Researchers sought to assess the strength of the relationship between fatigue severity and avoidance in people with chronic disease for a study. The databases PubMed, PsycINFO, CINAHL, and ProQuest Dissertations and Theses were searched. In chronic disease samples, eligible studies measured fatigue and avoidance. There were 66 studies in total. Rstudio was used to analyze the data. A random-effects model was used for fatigue severity and avoidance, and weighted mean effect size was calculated. Mixed-effects meta-regression analyses were performed to investigate moderating variables such as patient, clinical, and measurement characteristics. The funnel plot, trim-and-fill, and p-curve investigated publication bias. The meta-analysis included 71 distinct patient samples from 66 studies. The total number of participants included was 13,024. A small, positive relationship between fatigue severity and avoidance was discovered (r(71)=0.22, P<.001), 95% CI [0.18–0.27], SE=0.02 (Q(70)=349.96, P<.001), indicated significant heterogeneity. In moderator analyses, age, gender, illness duration, avoidance type, and disease sample were all non-significant. Regarding publication bias, trim-and-fill produced a modified weighted mean effect size (r(83)=0.18, P<.001), and a p-curve analysis supported the current analysis’s evidential value. The findings support the notion that fatigue severity and avoidance are positively associated in people with chronic disease, which has implications for behavioral interventions in this population.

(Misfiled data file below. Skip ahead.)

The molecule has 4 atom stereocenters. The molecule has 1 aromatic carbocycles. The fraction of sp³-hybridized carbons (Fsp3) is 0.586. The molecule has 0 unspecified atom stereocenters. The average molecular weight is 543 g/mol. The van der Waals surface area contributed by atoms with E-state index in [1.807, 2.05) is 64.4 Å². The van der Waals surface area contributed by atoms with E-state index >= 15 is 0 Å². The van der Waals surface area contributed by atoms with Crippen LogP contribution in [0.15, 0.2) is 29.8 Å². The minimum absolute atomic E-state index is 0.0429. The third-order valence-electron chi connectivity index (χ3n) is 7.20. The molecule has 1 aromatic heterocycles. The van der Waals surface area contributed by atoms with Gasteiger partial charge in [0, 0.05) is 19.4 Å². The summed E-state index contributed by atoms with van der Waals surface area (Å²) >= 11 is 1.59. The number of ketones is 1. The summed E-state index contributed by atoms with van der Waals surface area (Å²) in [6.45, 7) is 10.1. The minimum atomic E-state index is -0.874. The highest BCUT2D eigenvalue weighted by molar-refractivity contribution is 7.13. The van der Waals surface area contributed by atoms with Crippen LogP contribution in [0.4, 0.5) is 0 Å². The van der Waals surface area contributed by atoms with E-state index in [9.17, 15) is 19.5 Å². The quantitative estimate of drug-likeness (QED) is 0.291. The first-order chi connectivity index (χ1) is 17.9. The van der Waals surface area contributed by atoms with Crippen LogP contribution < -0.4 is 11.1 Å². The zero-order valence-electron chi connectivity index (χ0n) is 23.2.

- Business of Medicine
- Doctor’s Voice